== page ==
Greg Maffei, the chief executive officer of Liberty Media Corp., reaped about $245 million in option profits ahead of time under a company plan that anticipates Congress will lower corporate tax rates next year.
Liberty Media and Liberty Interactive Corp., both of which are based in Englewood, Colorado, moved up the date that Maffei and other employees were allowed to cash in options on millions of shares, according to filings yesterday and Dec. 6 with the U.S. Securities and Exchange Commission. Maffei and the others used the resulting profits to buy restricted shares from the companies.
Both companies said they undertook the transactions earlier in the week “based on the belief that the corporate tax rate will decrease in 2013 and beyond,” thereby reducing the value of related deductions. Republican Mitt Romney championed lower corporate taxes in his losing campaign for the presidency, and President Barack Obama and Congress may not lower corporate taxes as they wrangle over ways to cut the budget deficit.
Liberty Media “must possess a clearer crystal ball than anyone else has in Washington because it’s very up in the air,” said Dean Zerbe, a former senior tax counsel for the Senate Finance Committee who is now national managing director of Alliantgroup, a Houston-based tax-services firm for businesses. “There is not as much zeal as you would have seen if Romney had gotten in.”
Liberty Interactive, whose assets were formerly owned by Liberty Media, carried out the same transactions with executives who hold options on its Class A shares and those of yet another affiliate, Liberty Ventures, according to a separate filing. Maffei is the CEO of both Liberty Media, the owner of the cable network Starz LLC, and Liberty Interactive, which participates in the video and online-commerce industries, though the two companies are now separate.
U.S. companies get to treat employee profits from stock options as compensation expense that can be deducted from income, resulting in lower corporate tax bills. Liberty Media and Liberty Interactive will benefit from the stock transactions by receiving the compensation deduction at a potentially higher corporate tax rate than in the future, the companies said in their filings.
“Liberty Media and Liberty Interactive have effected transactions with respect to outstanding employee stock options in a manner that is consistent with the company’s historical goal of minimizing the company’s taxable income,” the companies said in an e-mailed statement. Whit Clay, a spokesman, declined to comment beyond the statement.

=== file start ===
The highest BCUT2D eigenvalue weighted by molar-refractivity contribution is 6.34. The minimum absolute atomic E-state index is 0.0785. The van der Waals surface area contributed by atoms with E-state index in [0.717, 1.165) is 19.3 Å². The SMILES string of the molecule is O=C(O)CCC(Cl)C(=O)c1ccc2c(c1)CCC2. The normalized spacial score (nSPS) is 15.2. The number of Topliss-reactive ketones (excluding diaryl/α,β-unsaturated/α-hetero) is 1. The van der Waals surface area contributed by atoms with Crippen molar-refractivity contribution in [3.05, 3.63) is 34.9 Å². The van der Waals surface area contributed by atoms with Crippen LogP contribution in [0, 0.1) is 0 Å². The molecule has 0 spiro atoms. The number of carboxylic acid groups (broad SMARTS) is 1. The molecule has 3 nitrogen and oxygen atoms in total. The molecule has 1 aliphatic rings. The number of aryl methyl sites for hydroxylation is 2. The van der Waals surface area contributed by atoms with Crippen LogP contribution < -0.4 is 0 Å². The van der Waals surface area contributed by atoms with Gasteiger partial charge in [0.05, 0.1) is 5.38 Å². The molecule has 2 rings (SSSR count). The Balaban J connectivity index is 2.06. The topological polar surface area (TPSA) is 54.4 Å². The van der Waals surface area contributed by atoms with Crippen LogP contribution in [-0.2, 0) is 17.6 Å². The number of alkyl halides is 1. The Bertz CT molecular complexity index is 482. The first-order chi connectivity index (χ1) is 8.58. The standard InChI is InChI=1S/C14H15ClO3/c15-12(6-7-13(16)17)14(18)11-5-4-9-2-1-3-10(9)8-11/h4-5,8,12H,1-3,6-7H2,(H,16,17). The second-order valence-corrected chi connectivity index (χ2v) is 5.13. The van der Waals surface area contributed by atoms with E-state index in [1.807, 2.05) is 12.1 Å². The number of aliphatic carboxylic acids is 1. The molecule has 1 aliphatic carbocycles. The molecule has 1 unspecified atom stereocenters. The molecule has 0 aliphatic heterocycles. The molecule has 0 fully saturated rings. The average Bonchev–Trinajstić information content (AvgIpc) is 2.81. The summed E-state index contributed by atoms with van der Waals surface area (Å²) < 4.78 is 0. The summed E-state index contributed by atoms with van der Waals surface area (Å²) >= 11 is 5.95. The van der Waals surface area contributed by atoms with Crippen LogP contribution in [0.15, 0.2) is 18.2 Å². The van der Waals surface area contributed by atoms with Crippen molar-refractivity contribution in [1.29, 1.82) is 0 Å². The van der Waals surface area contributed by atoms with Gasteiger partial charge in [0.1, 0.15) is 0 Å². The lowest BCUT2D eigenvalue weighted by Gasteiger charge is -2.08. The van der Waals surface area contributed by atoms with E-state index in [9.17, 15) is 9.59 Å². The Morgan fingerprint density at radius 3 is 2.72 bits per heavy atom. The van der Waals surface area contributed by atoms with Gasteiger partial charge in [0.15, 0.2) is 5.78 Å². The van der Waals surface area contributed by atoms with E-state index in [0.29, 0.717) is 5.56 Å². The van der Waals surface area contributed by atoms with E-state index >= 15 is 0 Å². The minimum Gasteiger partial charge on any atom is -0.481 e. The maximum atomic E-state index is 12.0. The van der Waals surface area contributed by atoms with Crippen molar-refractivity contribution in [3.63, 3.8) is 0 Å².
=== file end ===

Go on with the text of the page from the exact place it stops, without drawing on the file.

As a result of the option exercises, Liberty Media expects to record deductions for compensation expense totaling $358 million this year, producing an estimated cash tax benefit of $129 million, according to its filing. Liberty Interactive expects to record deductions for compensation expenses totaling $242 million, generating benefits of about $85 million, the company reported in a separate filing.
Many of Liberty Media’s employees will work for Starz after the parent company spins off its other assets, a move that is scheduled to take place by year-end, according to yesterday’s filing. Starz will have “limited amounts of taxable income” to use the stock-option deductions, so having employees exercise the securities ensures that Liberty Media can take advantage of the benefits.
President Obama is negotiating with Congressional Republicans to avert the so-called fiscal cliff, a series of tax increases and spending cuts set to take effect in January. Obama has pushed to raise the personal income tax rate for top earners to 39.6 percent from the current 35 percent.
When executives exercise options to purchase shares below their current market price, the resulting paper profits are taxed as ordinary income, even if the person holds onto the shares and doesn’t realize any gains. As a result, Maffei would benefit from the early exercise of options should Congress agree to raise the rate on top earners or reduce the deductions they can take on charitable gifts or interest payments on home mortgages, said Alan Johnson, the head of Johnson Associates Inc., a New York-based compensation consulting firm.
“I would think this is being done to benefit the executives,” Johnson said in a telephone interview. “While it’s not clear that the corporate rate will go down, it’s a good bet that high-end individual rates will go up.”
Maffei earned paper profits of $340.4 million by exercising options on 10.3 million Liberty Interactive shares, 515,681 Liberty Ventures shares, and 2.78 million Liberty Media shares, according to SEC filings. About $245.2 million of these gains came from options that had yet to reach the date on which they originally could be exercised.
Liberty Media and Liberty Interactive accelerated the vesting dates on the options, allowing Maffei and the others to take the gains before year-end. The executives used the profits to buy restricted shares from the companies at current market prices, and also received additional options, according to the filings.